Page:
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Tuesday, April 23, 2024

Are you kidding me, Chairman Cho?

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Jeong il Ryu

By Jeong il Ryu
The author is metro news editor of The Korea Daily.

Cho Won-tae, chairman of Hanjin Group, expressed his strong determination to complete the merger between Korean Air and Asiana Airlines, suggesting the possibility of concessions to major regulatory authorities such as the United States.

In an interview with Bloomberg TV on June 5, Cho said, “We have staked 100% on the Korean Air-Asiana merger” and “will make it happen no matter what we have to give up.” He added, “I am determined and will push forward with all my might.”

I feel concerned because Cho’s statements seem to imply that Korean Americans are included in the “no matter what we have to give up” category.

Korean Americans are viewing the merger with apprehension. They have a long list of grievances against the two flag carriers, ranging from fluctuating airfares to arbitrary mileage policies, and they fear that they will be left with limited options, forced to exclusively fly with Korean Air.

In this situation, Chairman Cho’s “declaration of abandonment” and Korean Air’s subsequent response have only worsened the situation.

Chairman Cho made it clear to regulators in the U.S., EU, and Japan that he is willing to make significant concessions to gain approval for the merger.

Cho Won-tae, chairman of Hanjin Group [Courtesy of Korean Air]
Korean Air has obtained approvals from 11 out of 14 countries since announcing its merger plans in 2020. Despite facing regulatory concerns that the merger could result in a monopoly and harm local consumer interest, Korean Air has managed to navigate these challenges thus far, sometimes by reducing its market share.

However, recently, turbulence has arisen in the EU and the U.S. EU regulators raised objections to the merger in an interim review report last month. The report found that the merger could limit competition in passenger services between Korea and four European countries (France, Germany, Spain, and Italy). This limitation would restrict consumers’ choices between Korean Air and Asiana, effectively creating a single dominant airline.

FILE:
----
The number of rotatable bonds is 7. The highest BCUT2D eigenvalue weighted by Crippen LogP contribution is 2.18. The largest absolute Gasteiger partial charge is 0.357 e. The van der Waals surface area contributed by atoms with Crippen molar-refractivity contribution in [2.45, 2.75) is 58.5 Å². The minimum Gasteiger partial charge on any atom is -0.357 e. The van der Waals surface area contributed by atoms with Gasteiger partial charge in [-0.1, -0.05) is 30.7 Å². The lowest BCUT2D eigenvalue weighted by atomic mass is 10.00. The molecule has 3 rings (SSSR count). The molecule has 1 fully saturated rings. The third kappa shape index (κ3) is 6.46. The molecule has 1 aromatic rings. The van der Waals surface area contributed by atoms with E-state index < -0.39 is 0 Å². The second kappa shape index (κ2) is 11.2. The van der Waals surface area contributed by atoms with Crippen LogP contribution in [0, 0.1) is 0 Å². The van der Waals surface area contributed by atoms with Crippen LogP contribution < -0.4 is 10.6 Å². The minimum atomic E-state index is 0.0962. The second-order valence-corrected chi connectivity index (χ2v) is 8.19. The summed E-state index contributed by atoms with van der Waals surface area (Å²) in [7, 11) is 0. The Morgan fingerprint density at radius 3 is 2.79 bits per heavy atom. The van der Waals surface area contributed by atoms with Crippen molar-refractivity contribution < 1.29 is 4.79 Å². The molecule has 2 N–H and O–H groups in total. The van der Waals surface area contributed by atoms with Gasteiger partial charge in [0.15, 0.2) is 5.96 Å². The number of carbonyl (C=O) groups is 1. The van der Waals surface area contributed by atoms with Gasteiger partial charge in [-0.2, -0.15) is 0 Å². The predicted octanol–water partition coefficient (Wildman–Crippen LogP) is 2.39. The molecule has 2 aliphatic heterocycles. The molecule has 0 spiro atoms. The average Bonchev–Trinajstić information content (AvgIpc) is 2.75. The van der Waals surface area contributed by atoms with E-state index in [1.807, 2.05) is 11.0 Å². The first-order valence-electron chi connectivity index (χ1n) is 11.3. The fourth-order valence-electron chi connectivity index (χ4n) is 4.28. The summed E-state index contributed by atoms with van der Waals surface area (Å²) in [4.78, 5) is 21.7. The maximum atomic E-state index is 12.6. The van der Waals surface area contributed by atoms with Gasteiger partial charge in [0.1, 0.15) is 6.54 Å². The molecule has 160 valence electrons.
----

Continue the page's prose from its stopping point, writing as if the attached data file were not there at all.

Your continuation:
The U.S. Department of Justice has also raised the possibility of a lawsuit to block the merger, citing concerns that it would create a monopoly on five out of the 13 U.S.-Korea routes operated by the two airlines: Los Angeles, San Francisco, Honolulu, New York, and Seattle.

There have been instances in the recent past where major deals were disapproved by overseas regulators, such as Air Canada’s failed acquisition of AirTranjet and IAG Group’s failed acquisition of Air Europa. Sensing potential issues, Chairman Cho reportedly met with the federal deputy attorney general earlier this month.

Alarmed by the prospect of a lawsuit, Korean Air scrambled to present a counter-argument to convince the U.S. Department of Justice that the merger would not result in a monopoly because Korean passengers, including Korean Americans, constitute the majority on the U.S.-Korea route.

However, Korean Americans are not only disappointed but also angry at the explanation that American consumers would not be affected as the five routes are primarily used by Koreans. Cho’s “waiver” gave the unpleasant impression that Korean Americans were being treated as disposable pawns.

Furthermore, it is surprising that Korean Air presented a slipshod argument to avoid a lawsuit. Korean Air maintained that there is no monopoly because there is a budget airline Air Premia, which recently started a route to the U.S.

There are already discussions within the Department of Justice suggesting that the merger is unlikely to be approved without the presence of a competitor of at least the size of Asiana.

Some within Korean Air’s camp have even referenced the amicable relationship between the U.S. and South Korea. While the situation may be beyond the company’s control, it raises the question of whether the Korean government should intervene.

However, in an era that discourages collusive relationships between governments and businesses, shouldn’t the company devise an antitrust plan that convinces not only regulators but also the customers? I am afraid that Chairman Cho’s “declaration of abandonment” may lead to significant losses while pursuing minor gains. I hope that Korean Air avoids the mistake of assuming that Korean Americans will voice their concerns and then simply go quiet.